Paramount Chief Kyungu along with his counterpart Chikulamayembe have left President Arthur Peter Mutharika’s special adviser Symon Vuwa Kaunda egg-faced following their sudden change of heart to quash federalism as the two now say that they support the call for a federal state in Malawi.
When Vuwa Kaunda, who is presidential adviser on unity and parliamentary affairs held a series of meetings to garner support from the chiefs in government effort to counter federalism calls, the two condemned those who were calling for federalism arguing that the move would divide the country and marginalize further the northern region.
However, both Kyungu and Chikulamayembe have made a surprise change of mind.
Kyungu, who was the first to champion the anti-federalism campaign said he is comfortable with federalism.
“But we need this to be a national call, not only from the people of the north. The North should not be seen to be the only one in support of federalism and I would want to advise its proponents to meet people in the Central and Southern regions to establish their stand and come up with a consensus,” said Kyungu who is from the northern district of Karonga.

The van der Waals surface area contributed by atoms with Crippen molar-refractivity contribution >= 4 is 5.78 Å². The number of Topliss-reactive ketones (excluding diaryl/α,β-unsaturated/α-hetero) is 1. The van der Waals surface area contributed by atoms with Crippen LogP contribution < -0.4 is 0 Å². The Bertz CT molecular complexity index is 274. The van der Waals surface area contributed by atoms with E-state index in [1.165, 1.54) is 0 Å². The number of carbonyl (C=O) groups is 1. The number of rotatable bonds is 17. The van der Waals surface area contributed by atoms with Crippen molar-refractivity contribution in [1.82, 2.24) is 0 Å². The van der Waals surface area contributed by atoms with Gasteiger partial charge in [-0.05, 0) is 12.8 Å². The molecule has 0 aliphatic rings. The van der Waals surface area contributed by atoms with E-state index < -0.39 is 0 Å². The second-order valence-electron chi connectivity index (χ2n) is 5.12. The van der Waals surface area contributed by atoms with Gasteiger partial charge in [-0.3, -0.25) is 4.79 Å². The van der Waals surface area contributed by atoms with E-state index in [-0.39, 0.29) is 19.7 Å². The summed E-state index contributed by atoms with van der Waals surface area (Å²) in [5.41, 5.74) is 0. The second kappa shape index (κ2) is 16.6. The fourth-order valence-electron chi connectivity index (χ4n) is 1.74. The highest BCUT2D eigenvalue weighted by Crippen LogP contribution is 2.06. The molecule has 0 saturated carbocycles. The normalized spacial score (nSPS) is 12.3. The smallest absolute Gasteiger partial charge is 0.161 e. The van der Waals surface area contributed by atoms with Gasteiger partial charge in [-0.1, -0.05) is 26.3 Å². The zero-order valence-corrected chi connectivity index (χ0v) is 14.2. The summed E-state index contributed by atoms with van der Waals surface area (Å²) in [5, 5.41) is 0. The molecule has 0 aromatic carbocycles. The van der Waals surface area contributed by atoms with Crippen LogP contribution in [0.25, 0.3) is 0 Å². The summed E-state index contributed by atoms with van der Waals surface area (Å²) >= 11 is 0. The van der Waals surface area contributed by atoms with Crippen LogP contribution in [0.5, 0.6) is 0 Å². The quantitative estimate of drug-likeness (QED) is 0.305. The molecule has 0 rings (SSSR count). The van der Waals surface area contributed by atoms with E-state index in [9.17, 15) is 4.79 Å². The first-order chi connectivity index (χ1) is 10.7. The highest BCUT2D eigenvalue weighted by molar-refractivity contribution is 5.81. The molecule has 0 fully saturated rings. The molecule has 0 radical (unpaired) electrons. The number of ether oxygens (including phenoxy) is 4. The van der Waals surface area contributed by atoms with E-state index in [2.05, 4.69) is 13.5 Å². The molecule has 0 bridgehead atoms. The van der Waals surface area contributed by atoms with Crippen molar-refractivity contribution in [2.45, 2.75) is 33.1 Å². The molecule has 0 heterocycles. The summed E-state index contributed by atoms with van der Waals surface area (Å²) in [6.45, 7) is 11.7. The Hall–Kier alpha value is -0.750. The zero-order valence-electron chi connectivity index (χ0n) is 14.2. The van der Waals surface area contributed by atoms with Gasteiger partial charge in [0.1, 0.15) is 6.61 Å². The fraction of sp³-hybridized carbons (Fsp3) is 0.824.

However, Kyungu added that he would have been more comfortable with a proposal to have rotational presidency, arguing it is a viable solution to cries of segregation.
Chikulamayembe from another northern district of Rumphi said he is in full support of federalism and that he gave proponents of federalism a blessing to champion the debate.
“To me they have genuine reasons. I earlier condemned federalism because the proponents did not consult me as a chief and went ahead to raise the matter in Parliament,” he said.
Chikulamayembe said his new stand has not been influenced by criticism from Speaker of the National Assembly Richard Msowoya.
Msowoya, who is also from Karonga condemned the northern region chiefs for rebuffing federalism without properly understanding the concept.
“I am not a chief who can easily be pushed. I am a chief who speaks his mind and I am speaking my mind,” said Chikulamayembe while refusing to discuss whether his earlier position was just to please Vuwa Kaunda or was out of any incentive from government.
Meanwhile, President Peter Mutharika has called for “honest and lawful debate” on whether the country should adopt a federal system of government.
“It is a legitimate thing that people must be free to debate issues as long as they are doing it honestly and within the confines of the law,” said Mutharika at a news briefing on Monday October 6 in Blantyre.
Mutharika declined to give his views, saying doing so would stifle the debate.Follow and Subscribe Nyasa TV :